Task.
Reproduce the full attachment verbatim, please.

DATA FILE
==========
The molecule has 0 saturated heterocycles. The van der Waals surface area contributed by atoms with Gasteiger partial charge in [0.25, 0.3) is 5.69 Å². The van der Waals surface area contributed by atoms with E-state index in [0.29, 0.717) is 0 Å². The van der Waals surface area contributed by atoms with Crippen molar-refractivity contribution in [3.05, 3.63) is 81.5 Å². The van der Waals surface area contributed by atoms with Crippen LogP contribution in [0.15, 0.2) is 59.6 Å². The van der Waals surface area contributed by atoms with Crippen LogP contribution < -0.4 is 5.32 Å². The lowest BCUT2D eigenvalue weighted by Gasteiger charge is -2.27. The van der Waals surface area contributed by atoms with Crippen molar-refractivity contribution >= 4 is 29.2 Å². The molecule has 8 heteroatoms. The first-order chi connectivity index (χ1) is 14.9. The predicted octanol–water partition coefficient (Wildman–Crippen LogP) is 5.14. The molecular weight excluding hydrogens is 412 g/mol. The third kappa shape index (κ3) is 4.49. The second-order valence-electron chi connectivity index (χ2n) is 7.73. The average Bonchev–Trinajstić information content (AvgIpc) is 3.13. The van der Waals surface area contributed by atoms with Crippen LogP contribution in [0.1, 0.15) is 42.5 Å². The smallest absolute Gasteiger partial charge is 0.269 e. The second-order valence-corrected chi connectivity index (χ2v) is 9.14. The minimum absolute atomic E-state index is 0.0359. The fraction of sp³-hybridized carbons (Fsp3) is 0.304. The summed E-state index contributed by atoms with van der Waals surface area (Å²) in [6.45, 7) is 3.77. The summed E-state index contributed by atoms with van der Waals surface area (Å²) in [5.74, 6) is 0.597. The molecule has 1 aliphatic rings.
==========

The molecule has 0 saturated heterocycles. The van der Waals surface area contributed by atoms with Gasteiger partial charge in [0.25, 0.3) is 5.69 Å². The van der Waals surface area contributed by atoms with E-state index in [0.29, 0.717) is 0 Å². The van der Waals surface area contributed by atoms with Crippen molar-refractivity contribution in [3.05, 3.63) is 81.5 Å². The van der Waals surface area contributed by atoms with Crippen LogP contribution in [0.15, 0.2) is 59.6 Å². The van der Waals surface area contributed by atoms with Crippen LogP contribution < -0.4 is 5.32 Å². The lowest BCUT2D eigenvalue weighted by Gasteiger charge is -2.27. The van der Waals surface area contributed by atoms with Crippen molar-refractivity contribution >= 4 is 29.2 Å². The molecule has 8 heteroatoms. The first-order chi connectivity index (χ1) is 14.9. The predicted octanol–water partition coefficient (Wildman–Crippen LogP) is 5.14. The molecular weight excluding hydrogens is 412 g/mol. The third kappa shape index (κ3) is 4.49. The second-order valence-electron chi connectivity index (χ2n) is 7.73. The average Bonchev–Trinajstić information content (AvgIpc) is 3.13. The van der Waals surface area contributed by atoms with Crippen LogP contribution in [0.1, 0.15) is 42.5 Å². The smallest absolute Gasteiger partial charge is 0.269 e. The second-order valence-corrected chi connectivity index (χ2v) is 9.14. The minimum absolute atomic E-state index is 0.0359. The fraction of sp³-hybridized carbons (Fsp3) is 0.304. The summed E-state index contributed by atoms with van der Waals surface area (Å²) in [6.45, 7) is 3.77. The summed E-state index contributed by atoms with van der Waals surface area (Å²) in [5.74, 6) is 0.597. The molecule has 1 aliphatic rings.